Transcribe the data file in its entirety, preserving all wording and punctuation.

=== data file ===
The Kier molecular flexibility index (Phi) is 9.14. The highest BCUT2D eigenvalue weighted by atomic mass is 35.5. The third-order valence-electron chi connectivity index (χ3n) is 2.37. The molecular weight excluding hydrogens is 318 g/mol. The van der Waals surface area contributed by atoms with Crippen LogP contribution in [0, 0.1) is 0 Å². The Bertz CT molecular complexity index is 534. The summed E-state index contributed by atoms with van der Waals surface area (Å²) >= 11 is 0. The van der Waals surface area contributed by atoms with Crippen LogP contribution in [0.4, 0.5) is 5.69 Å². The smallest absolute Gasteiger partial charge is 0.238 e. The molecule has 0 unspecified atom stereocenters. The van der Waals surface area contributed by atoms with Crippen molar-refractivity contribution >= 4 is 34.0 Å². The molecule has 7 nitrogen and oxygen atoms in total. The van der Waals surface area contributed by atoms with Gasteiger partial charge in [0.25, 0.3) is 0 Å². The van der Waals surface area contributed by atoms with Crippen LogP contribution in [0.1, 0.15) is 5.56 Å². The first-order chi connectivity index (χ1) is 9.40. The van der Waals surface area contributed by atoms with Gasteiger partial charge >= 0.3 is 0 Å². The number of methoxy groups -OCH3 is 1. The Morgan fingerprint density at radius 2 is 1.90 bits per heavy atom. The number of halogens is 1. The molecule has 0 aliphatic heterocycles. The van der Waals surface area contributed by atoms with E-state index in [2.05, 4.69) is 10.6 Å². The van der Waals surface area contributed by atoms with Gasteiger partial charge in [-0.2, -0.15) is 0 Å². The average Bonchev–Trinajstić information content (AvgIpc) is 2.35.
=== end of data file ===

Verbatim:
The Kier molecular flexibility index (Phi) is 9.14. The highest BCUT2D eigenvalue weighted by atomic mass is 35.5. The third-order valence-electron chi connectivity index (χ3n) is 2.37. The molecular weight excluding hydrogens is 318 g/mol. The van der Waals surface area contributed by atoms with Crippen LogP contribution in [0, 0.1) is 0 Å². The Bertz CT molecular complexity index is 534. The summed E-state index contributed by atoms with van der Waals surface area (Å²) >= 11 is 0. The van der Waals surface area contributed by atoms with Crippen LogP contribution in [0.4, 0.5) is 5.69 Å². The smallest absolute Gasteiger partial charge is 0.238 e. The molecule has 0 unspecified atom stereocenters. The van der Waals surface area contributed by atoms with Crippen molar-refractivity contribution >= 4 is 34.0 Å². The molecule has 7 nitrogen and oxygen atoms in total. The van der Waals surface area contributed by atoms with Gasteiger partial charge in [0.25, 0.3) is 0 Å². The van der Waals surface area contributed by atoms with Crippen LogP contribution in [0.1, 0.15) is 5.56 Å². The first-order chi connectivity index (χ1) is 9.40. The van der Waals surface area contributed by atoms with Gasteiger partial charge >= 0.3 is 0 Å². The number of methoxy groups -OCH3 is 1. The Morgan fingerprint density at radius 2 is 1.90 bits per heavy atom. The number of halogens is 1. The molecule has 0 aliphatic heterocycles. The van der Waals surface area contributed by atoms with E-state index in [2.05, 4.69) is 10.6 Å². The van der Waals surface area contributed by atoms with Gasteiger partial charge in [-0.2, -0.15) is 0 Å². The average Bonchev–Trinajstić information content (AvgIpc) is 2.35.